Re: Study finds possible role for aspirin as treatment for colon cancer

29 April 2012

This observational population-based study from southern region of Netherlands (n=4481 patients) by Bastiaannet E et al has concluded that elderly patients that received no chemotherapy had the most benefit of aspirin in terms of overall survival. The effect on overall survival was only present in colon cancer patients that used aspirin. In rectal cancer patients and in patients using non-aspirin non-steroidal anti-inflammatory drugs (NSAIDs), no effect on survival was seen. On the contrary, non-aspirin NSAID use was associated with a worse survival [1].

With estimated incidence of 39 245 cases per year, colo-rectal cancer is the third most common cancer in UK [2]. Rectal and anal cancer account for 36% of total bowel cancer cases in UK. 47% of bowel cancer occurs in the patients aged more than 70 years [3]. 68% of bowel cancers patients are in stage III / IV and are in need of chemotherapy [4]. Oliveria A S has shown that only 55% of these patients are referred to chemotherapy. Age less than 70 years and stage III disease are the significant predictors of oncological referral [5]. From the above figures, we can estimate that nearly 12,000 patients over the age of 70 years will be diagnosed with colon cancers and around 8000 may present with stage III / IV disease in the absence of national bowel cancer screening programme. If we consider the referral rate at 55% for chemotherapy, at least 3500 elderly (>70 years of age) bowel cancer patients not suitable for chemotherapy probably will benefit from therapeutic effect of frequent dosing of aspirin.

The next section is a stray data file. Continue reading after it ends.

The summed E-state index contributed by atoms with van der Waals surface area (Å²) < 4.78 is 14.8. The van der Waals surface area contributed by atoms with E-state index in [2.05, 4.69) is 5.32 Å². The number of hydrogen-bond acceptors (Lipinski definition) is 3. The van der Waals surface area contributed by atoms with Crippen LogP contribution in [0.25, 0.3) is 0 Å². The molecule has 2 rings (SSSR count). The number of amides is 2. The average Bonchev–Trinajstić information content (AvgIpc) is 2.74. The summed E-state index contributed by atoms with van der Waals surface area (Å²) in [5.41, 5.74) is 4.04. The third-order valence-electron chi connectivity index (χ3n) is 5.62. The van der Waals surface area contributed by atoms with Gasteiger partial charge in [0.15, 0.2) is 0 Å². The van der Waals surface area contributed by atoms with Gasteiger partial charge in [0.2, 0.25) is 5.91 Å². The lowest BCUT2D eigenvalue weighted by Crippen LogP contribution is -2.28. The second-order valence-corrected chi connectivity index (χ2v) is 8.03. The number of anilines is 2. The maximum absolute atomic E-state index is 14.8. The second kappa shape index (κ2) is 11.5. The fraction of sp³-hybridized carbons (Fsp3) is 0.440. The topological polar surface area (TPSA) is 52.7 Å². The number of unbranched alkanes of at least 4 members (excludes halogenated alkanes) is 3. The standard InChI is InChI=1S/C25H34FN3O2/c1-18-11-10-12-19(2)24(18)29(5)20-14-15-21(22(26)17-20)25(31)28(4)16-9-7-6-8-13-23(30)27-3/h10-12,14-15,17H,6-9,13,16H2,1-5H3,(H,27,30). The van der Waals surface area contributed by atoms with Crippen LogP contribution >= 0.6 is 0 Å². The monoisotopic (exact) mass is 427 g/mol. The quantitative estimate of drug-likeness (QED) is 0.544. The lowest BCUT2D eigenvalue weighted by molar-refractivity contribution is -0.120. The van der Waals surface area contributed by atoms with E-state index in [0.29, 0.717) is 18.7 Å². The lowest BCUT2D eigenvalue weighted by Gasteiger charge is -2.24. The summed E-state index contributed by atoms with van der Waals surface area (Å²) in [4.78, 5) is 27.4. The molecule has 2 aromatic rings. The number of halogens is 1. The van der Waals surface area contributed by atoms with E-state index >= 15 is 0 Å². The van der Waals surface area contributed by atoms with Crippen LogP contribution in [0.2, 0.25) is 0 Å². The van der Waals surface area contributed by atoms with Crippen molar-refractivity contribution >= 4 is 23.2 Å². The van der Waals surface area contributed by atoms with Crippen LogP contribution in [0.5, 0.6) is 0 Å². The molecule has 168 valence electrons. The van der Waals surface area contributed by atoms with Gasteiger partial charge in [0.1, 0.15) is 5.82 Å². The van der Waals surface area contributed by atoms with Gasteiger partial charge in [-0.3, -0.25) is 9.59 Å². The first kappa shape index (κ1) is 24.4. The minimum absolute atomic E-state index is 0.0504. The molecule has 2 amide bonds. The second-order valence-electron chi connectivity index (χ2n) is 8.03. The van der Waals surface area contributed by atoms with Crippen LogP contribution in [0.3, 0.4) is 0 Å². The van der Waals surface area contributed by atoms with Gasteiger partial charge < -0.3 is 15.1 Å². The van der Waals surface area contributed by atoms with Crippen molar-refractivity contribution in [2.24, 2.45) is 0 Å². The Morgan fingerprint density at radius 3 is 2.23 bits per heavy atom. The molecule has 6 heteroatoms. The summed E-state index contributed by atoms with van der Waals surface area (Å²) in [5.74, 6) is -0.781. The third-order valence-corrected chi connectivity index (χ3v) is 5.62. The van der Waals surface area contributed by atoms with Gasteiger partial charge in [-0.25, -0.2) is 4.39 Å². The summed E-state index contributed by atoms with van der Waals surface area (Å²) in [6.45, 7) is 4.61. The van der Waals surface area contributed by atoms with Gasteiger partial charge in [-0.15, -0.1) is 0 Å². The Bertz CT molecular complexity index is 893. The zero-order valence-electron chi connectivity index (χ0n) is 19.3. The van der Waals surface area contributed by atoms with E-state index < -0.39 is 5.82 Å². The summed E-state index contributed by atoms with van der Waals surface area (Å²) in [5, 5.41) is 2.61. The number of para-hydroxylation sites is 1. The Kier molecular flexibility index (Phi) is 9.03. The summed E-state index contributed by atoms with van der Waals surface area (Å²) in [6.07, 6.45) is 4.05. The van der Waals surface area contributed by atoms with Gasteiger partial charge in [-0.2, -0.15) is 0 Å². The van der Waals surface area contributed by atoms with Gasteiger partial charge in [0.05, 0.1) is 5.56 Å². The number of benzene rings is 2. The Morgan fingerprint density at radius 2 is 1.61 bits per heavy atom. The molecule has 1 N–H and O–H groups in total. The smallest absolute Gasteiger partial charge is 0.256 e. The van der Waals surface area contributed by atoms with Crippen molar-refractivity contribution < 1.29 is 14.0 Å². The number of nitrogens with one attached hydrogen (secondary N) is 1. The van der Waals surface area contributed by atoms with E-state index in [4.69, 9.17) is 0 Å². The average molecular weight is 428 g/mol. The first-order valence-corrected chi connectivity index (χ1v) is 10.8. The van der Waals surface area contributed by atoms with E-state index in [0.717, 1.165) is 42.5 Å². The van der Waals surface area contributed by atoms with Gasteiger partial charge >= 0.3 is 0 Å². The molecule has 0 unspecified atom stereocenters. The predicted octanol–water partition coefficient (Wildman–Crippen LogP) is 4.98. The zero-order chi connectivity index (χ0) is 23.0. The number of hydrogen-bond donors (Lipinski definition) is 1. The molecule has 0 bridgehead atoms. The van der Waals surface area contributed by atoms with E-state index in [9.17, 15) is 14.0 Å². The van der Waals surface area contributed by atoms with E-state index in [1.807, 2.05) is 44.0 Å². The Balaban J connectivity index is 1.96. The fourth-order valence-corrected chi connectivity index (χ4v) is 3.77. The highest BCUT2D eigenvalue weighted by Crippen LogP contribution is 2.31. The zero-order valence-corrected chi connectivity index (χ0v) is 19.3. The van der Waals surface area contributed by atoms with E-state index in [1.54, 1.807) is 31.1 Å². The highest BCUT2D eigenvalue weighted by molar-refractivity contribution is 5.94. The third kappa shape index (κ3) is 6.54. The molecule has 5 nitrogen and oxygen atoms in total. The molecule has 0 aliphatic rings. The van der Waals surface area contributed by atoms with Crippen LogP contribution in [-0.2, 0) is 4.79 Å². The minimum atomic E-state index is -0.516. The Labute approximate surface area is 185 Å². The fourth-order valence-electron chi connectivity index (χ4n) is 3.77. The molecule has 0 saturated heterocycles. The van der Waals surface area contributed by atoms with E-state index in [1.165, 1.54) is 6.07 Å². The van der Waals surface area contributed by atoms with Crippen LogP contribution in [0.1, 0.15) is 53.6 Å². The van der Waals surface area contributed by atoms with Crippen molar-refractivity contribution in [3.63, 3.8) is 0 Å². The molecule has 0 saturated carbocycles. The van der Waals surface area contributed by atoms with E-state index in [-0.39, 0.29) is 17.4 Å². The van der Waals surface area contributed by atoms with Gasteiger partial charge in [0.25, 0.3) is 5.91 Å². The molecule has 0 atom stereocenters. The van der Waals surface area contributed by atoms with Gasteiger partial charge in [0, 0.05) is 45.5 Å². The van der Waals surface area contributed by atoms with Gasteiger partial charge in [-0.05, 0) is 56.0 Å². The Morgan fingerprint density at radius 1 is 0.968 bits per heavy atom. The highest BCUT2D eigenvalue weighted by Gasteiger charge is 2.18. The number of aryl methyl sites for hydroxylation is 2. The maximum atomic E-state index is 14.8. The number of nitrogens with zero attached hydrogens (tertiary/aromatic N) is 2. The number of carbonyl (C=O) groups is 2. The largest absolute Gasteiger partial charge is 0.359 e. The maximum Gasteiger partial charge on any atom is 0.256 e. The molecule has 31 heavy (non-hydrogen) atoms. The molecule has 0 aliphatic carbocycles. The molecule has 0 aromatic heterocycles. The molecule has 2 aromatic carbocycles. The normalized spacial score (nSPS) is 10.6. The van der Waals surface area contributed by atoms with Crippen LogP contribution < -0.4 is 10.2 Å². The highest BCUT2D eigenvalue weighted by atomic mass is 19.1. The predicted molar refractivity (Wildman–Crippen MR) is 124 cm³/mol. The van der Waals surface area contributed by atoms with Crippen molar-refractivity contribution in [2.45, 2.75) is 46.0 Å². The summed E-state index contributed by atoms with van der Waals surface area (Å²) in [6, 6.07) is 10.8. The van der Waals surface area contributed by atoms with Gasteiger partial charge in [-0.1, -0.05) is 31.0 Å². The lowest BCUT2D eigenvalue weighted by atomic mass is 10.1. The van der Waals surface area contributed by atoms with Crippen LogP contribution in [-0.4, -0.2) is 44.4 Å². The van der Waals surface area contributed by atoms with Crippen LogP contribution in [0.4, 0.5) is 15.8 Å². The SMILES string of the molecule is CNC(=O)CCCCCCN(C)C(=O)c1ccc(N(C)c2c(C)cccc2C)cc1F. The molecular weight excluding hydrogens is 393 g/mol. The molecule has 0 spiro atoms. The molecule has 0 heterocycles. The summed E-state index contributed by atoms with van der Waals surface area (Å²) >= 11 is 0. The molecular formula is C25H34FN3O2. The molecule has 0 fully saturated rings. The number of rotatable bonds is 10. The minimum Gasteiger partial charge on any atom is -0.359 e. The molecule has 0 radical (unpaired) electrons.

45.5% of colon cancer patients have pain as their leading symptom [6] and the study by Bastiaannet E et al may be a warning bell against the use of non-aspirin NSAIDs as analgesics in patients with colorectal cancers.

References

1. Bastiaannet E, Sampieri K, Dekkers O M, de Craen A J M, van Herk-Sukel M P P, V Lemmens et al. Use of Aspirin postdiagnosis improves survival for colon cancer patients. British Journal of Cancer 2012;106:1564–70.
2. GLOBOCAN 2008 (IARC). Section of Cancer Information. Lyon: International Agency on Cancer Research; 2010. Available from: URL:http://globocan.iarc.fr/factsheet.asp (accessed on 29th April 2012)
3. News and resources. Bowel (colorectal) cancer – UK incidence statistics. London: Cancer Research UK; 2010. Available from: URL: http://info.cancerresearchuk.org/cancerstats/types/bowel/incidence/uk-bo... (accessed on 29th April 2012)
4. Data briefing. Colorectal Cancer Survival by Stage - NCIN Data Briefing. London: National Cancer Intelligence network; 2010. Available from: URL: http://www.ncin.org.uk/publications/data_briefings/colorectal_cancer_sur... (accessed on 29th April 2012)
5. Oliveria S A, Yood M U, Campbell U B, Yood S M, Stang P. Medical Care 2004;42:901-6.
6. Najem A Z, Hennessey M, Malfitan R C, Cheung N K, Hobson R W. Colon and rectal carcinoma: clinical experience. Am Surg 1977;43:583-8.

Competing interests: None declared

Ramaiah Vinay Kumar, Radiation Oncologist

Suman Bhasker

All India Institute of Medical Sciences, Ansarinagar, New Delhi - 110029, India

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